This preview shows pages 1–4. Sign up to view the full content.
This preview has intentionally blurred sections. Sign up to view the full version.
View Full DocumentThis preview has intentionally blurred sections. Sign up to view the full version.
View Full Document
Unformatted text preview: 1 Gases Todays Lecture 5.1 Early Experiments 5.2 The Gas Laws of Boyle, Charles and Avogadro 5.3 The Ideal Gas Law 5.4 Gas Stoichiometry 5.5 Daltons Law of Partial Pressures 1 Pressure a balloon expands when it is inflated with air, but what keeps it in its distended shape? its not easy to measure the total force exerted by a gas so instead we consider the gas pressure Pa m N area force Pressure 2 = = = Vacuum the unit of pressure in the SI system is N/m 2 called the pascal 2 h = 760mm Hg for standard atmosphere note that a pascal is a rather small pressure unit, so units like the standard atmosphere (atm), mm Hg (called torr) and the kilopascal (kPa) are more commonly used 1 atm = 760 mm Hg = 760 torr = 101.325 kPa 2 The Gas Laws in 1662, working with air, Robert Boyle discovered the first of the gas laws, now known as Boyles law using a Jshaped tube closed at one end, he studied the relationship between the pressure of the trapped air and its volume PV = k (this equation is called Boyles law), where P = pressure of the gas, V = volume of the gas and k = constant at a specific temperature for a given sample of air 3 rearranging Boyles law gives: y = mx + b (in this case, y = V, x = 1/P, m = k and b = 0) P k V = Boyles Law Therefore, a plot of V vs. 1/P should give a straight line of slope k and an intercept of zero (Figure 5.4(b)). Figure 5.4(a) shows a plot of P vs. V (again, note the inverse relationship between pressure and volume). in Hg) 50 100 20 40 slope = k (in 3 ) 4 P ( 20 40 60 50 P P 2 V 2 V 1/ P (in Hg) 0.01 0.02 0.03 V (b) (a) Fig. 5.4 3 Boyles Law (contd) note that Boyles law (PV = k) only approximately describes the relationship between pressure and volume for a gas (i.e....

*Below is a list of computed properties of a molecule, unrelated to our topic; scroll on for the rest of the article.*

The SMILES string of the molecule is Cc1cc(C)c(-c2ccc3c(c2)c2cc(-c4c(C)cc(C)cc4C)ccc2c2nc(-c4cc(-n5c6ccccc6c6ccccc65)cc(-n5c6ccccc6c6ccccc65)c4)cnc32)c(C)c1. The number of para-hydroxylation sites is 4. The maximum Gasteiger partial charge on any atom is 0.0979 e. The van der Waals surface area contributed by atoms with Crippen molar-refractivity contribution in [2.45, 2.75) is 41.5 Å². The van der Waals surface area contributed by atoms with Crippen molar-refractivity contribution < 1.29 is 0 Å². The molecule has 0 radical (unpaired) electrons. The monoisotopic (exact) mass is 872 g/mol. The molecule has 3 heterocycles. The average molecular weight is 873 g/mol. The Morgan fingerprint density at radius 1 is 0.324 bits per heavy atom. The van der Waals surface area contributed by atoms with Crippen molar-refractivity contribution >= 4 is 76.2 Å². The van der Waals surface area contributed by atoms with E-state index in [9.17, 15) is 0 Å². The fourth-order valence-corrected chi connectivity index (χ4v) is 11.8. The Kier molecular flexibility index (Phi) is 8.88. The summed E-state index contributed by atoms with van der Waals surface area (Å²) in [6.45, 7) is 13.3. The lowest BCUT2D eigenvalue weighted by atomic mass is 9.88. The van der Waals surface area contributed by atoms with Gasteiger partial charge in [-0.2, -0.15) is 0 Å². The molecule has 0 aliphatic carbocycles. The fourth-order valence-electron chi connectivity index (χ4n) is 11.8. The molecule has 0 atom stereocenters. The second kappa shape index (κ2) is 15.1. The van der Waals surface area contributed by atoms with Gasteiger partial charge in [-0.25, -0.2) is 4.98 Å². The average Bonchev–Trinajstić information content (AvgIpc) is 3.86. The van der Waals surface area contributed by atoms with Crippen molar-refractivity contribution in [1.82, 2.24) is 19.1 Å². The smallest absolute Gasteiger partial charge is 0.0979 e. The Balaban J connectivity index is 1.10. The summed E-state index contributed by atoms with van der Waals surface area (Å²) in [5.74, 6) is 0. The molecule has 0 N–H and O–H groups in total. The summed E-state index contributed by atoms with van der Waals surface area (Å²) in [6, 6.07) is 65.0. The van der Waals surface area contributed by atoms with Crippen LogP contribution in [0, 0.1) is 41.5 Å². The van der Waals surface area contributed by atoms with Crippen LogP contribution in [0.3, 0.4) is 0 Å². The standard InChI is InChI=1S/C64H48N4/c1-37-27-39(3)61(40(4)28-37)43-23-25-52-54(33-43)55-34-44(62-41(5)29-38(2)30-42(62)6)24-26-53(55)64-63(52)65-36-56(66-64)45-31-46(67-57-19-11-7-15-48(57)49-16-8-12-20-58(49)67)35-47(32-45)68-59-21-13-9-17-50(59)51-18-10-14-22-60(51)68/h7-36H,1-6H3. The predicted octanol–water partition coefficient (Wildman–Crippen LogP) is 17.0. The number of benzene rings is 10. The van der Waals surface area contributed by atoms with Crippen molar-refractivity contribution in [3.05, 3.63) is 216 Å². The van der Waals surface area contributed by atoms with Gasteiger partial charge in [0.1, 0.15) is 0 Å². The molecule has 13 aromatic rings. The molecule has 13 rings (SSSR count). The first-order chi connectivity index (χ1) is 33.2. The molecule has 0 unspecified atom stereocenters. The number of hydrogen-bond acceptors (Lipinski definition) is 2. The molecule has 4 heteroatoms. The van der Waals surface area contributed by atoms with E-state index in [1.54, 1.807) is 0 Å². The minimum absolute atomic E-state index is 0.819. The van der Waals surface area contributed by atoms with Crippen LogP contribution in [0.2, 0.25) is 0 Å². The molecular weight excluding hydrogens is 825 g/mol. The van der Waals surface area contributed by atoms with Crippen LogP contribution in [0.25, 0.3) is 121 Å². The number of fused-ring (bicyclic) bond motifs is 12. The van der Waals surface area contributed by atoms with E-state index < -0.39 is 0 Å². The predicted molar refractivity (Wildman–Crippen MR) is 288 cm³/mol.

View
Full
Document
This note was uploaded on 06/27/2009 for the course CHEM CHEM 121 taught by Professor Peggy during the Spring '09 term at Simon Fraser.
 Spring '09
 PEGGY
 Chemistry, Partial Pressure, Stoichiometry

Click to edit the document details